Friday, October 29, 2010

Elizabeth Bishop and Lota de Macedo Soares

I've been reading the wonderful novel of their life together and looking on the internet for photos of them. Luckily for me I found a blog with photos of their house in Brazil. I do not read Portuguese, so I can't decipher the captions, but the photos tell the whole story of that amazing house. No wonder Bishop couldn't leave.


Sunday, February 21, 2010

Portraits of Poets

This is a great exhibit of photos, and other artwork, of poets and friends. I especially like the ones of Anne Sexton with W.S. Merwin and of Marie Ponsot with her children. They are here. The 'double image' of Marianne Moore and Maya Angelou is also startling and beautiful. It would not reproduce here (I'm not skilled enough at HTML to arrange them side by side) so check them out at the original site.

Marie Ponsot with five of her seven children. This 1957 photograph appeared in the Queens edition of The Daily News.

Anne Sexton and W.S. Merwin backstage at the 92nd Street Poetry Center on November 11, 1968. Photographed by Jill Krementz.

Sexton struggled with "madness" most of her adult life, a battle beginning with To Bedlam and Part Way Back (1960) and ending with the posthumous The Awful Rowing Toward God (1975). Merwin, a prolific poet and translator, now lives in Hawaii, where he has created a remarkable nature preserve and forest.

Jill Krementz Photo Journal - Portraits of Poets | New York Social Diary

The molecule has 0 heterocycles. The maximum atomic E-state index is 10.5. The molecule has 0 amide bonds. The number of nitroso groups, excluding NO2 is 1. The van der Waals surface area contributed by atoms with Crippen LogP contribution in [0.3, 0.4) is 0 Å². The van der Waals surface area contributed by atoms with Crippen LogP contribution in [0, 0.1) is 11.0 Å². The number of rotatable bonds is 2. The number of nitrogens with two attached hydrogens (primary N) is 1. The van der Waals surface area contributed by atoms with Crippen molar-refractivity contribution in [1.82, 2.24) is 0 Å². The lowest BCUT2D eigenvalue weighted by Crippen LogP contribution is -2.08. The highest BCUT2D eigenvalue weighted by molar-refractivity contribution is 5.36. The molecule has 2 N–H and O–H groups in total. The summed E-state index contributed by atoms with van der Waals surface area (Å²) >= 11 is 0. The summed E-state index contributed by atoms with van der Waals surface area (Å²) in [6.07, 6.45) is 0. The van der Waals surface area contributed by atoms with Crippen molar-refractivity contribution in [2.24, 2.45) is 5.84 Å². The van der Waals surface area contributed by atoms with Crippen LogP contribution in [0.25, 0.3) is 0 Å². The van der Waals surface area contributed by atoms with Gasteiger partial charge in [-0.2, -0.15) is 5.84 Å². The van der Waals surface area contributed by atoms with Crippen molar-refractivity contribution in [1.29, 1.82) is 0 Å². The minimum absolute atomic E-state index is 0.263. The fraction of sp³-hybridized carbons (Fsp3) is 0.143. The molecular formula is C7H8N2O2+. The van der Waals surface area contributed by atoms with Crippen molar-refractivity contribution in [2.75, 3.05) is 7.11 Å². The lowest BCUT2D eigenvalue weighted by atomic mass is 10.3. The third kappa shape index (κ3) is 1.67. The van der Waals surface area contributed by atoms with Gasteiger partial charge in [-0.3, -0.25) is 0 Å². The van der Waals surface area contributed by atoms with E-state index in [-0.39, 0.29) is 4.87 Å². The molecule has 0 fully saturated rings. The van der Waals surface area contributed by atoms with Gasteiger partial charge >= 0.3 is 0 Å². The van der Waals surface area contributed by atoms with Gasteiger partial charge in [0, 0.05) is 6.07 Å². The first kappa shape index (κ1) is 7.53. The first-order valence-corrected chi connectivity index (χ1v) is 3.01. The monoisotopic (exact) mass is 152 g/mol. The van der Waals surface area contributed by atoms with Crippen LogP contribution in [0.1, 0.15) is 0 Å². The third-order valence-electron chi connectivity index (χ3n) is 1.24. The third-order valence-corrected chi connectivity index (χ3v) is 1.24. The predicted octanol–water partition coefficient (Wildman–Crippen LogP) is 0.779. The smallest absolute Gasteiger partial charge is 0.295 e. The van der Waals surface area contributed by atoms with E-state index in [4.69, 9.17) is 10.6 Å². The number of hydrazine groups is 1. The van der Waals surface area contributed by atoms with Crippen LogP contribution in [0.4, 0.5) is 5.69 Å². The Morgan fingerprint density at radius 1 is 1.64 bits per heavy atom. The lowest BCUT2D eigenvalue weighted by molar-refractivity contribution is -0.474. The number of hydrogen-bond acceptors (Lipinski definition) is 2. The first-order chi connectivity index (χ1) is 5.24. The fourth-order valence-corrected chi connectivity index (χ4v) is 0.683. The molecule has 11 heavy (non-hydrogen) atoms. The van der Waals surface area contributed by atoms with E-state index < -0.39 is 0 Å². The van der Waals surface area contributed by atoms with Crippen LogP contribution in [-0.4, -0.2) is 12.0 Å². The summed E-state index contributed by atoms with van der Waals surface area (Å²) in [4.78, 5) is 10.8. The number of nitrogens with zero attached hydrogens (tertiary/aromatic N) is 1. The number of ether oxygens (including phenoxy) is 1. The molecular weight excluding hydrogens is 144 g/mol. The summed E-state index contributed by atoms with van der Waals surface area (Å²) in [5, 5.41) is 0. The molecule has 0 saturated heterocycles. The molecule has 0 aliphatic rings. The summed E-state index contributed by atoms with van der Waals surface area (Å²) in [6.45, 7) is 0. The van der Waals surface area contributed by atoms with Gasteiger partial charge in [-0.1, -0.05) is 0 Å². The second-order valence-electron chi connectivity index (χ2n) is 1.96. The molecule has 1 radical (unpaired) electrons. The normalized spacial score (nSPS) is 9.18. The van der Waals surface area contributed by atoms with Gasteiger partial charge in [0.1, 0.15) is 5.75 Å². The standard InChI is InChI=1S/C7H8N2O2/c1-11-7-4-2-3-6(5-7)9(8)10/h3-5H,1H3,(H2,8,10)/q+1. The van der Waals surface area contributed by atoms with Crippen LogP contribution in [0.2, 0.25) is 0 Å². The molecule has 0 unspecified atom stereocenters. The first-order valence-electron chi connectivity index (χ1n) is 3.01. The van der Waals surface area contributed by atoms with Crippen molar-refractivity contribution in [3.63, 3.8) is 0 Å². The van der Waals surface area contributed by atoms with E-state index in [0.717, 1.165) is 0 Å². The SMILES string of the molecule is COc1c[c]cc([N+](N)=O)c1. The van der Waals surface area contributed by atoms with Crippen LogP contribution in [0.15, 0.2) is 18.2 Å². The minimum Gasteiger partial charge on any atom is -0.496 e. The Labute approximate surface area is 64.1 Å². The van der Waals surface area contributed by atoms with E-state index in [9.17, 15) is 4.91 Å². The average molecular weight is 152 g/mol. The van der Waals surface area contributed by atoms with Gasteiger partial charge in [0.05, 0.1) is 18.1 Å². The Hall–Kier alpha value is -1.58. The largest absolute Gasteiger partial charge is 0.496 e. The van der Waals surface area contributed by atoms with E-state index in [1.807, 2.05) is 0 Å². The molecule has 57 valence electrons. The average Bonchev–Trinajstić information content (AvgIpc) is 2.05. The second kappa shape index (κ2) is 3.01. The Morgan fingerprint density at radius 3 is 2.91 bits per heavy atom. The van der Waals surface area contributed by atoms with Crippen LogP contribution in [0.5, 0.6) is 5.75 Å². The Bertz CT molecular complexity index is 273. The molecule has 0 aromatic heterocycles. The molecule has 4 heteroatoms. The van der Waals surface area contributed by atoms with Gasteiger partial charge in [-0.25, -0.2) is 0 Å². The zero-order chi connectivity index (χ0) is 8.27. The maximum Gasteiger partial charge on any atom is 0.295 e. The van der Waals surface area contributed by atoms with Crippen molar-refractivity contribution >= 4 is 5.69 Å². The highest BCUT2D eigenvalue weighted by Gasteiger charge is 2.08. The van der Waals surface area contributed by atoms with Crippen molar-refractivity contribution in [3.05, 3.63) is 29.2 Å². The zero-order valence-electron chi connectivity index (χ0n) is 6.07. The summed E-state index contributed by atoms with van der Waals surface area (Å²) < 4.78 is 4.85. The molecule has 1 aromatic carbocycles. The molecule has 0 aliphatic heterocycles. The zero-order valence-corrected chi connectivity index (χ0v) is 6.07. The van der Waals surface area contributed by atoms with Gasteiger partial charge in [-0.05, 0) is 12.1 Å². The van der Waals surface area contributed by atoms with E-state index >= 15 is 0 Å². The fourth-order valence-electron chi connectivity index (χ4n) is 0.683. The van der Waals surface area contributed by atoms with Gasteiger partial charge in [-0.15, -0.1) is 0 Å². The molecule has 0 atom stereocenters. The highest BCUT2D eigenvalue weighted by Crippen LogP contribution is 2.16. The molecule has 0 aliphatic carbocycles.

Tuesday, February 16, 2010

Green Papers for Art

Excellent new website I found: Americans For the Arts ( and they have two blogs I like.
Green Paper: Arts in Healthcare

Green Paper: Artists’ Residency Programs

Read all about a nationwide effort to make sure arts education gets the attention, respect, and resources it deserves. Here's what their Facebook page says:

Arts Education is ABSOLUTELY CRUCIAL for the development of our children, from as early as kindergarten all the way up into higher level education.

An education in Fine Arts encourages:

  • more developed habits of critical and creative thinking
  • more perseverance and dedication to a given task
  • better psychological and physical health
  • self-discipline, intrapersonal and interpersonal skills

A child who participates in Fine Arts is:

  • more likely to succeed academically
  • more likely to succeed socially
  • more able to express his or herself
  • inclined to be more literate than his or her peers

If America's children are to be sucessful in all aspects of their life, then an education that emphasizes Fine Arts is crucial.

Support the Arts!

Sunday, February 14, 2010

Cynicism or Joy: Sallinger, Hoagland and Karr

I've been reading more lately, books of course, but also magazine articles, journals, the news on the internet, in the bathroom. I must have more time on my hands, but perhaps just less anxiety in my mind. Anyway, here's an interesting reveiw in the New York Times about Tony Hoagland's poems, his new book, and his approach to cynicism and romance. This is my favorite quote:

'At his best, Hoagland rejects both the cynic’s lie that everything superficially beautiful must be rotten underneath, and the romantic’s lie that everything apparently ugly must possess some essential nobility.'

I was also reading an obit for J.D. Salinger in Rolling Stone this week, where these same themes of romanticism, cynicism, mockery, etc. were in focus. Here's what I took away:

'One reason Holden finds phonies everywhere, Salinger ever-so-quietly insinuates, is that he's unable to find pleasure anywhere.'

Wow - that stopped me cold. That a cynic might be a person who has given up on pleasure?

And what about this, which I found in the bowels of Mary Karr's Lit, when she's discussing the differences between happiness and joy: